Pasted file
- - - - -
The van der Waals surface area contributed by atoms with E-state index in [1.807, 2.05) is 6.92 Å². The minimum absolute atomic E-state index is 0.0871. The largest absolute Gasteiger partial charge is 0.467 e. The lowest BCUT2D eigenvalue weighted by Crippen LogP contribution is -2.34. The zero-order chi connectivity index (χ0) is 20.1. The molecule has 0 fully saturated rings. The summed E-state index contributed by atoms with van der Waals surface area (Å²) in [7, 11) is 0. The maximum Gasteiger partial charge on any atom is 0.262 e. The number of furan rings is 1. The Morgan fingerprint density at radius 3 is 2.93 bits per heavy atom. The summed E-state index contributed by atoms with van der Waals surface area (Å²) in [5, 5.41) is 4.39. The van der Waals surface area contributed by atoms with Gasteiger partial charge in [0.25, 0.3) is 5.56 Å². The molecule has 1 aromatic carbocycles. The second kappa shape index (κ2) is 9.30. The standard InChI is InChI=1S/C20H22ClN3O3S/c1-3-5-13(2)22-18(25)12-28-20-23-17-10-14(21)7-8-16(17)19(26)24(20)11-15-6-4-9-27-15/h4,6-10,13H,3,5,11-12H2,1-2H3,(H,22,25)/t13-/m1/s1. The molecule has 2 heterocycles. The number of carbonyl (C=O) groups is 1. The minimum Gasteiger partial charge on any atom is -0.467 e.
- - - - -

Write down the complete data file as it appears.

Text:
The van der Waals surface area contributed by atoms with E-state index in [1.807, 2.05) is 6.92 Å². The minimum absolute atomic E-state index is 0.0871. The largest absolute Gasteiger partial charge is 0.467 e. The lowest BCUT2D eigenvalue weighted by Crippen LogP contribution is -2.34. The zero-order chi connectivity index (χ0) is 20.1. The molecule has 0 fully saturated rings. The summed E-state index contributed by atoms with van der Waals surface area (Å²) in [7, 11) is 0. The maximum Gasteiger partial charge on any atom is 0.262 e. The number of furan rings is 1. The Morgan fingerprint density at radius 3 is 2.93 bits per heavy atom. The summed E-state index contributed by atoms with van der Waals surface area (Å²) in [5, 5.41) is 4.39. The van der Waals surface area contributed by atoms with Gasteiger partial charge in [0.25, 0.3) is 5.56 Å². The molecule has 1 aromatic carbocycles. The second kappa shape index (κ2) is 9.30. The standard InChI is InChI=1S/C20H22ClN3O3S/c1-3-5-13(2)22-18(25)12-28-20-23-17-10-14(21)7-8-16(17)19(26)24(20)11-15-6-4-9-27-15/h4,6-10,13H,3,5,11-12H2,1-2H3,(H,22,25)/t13-/m1/s1. The molecule has 2 heterocycles. The number of carbonyl (C=O) groups is 1. The minimum Gasteiger partial charge on any atom is -0.467 e.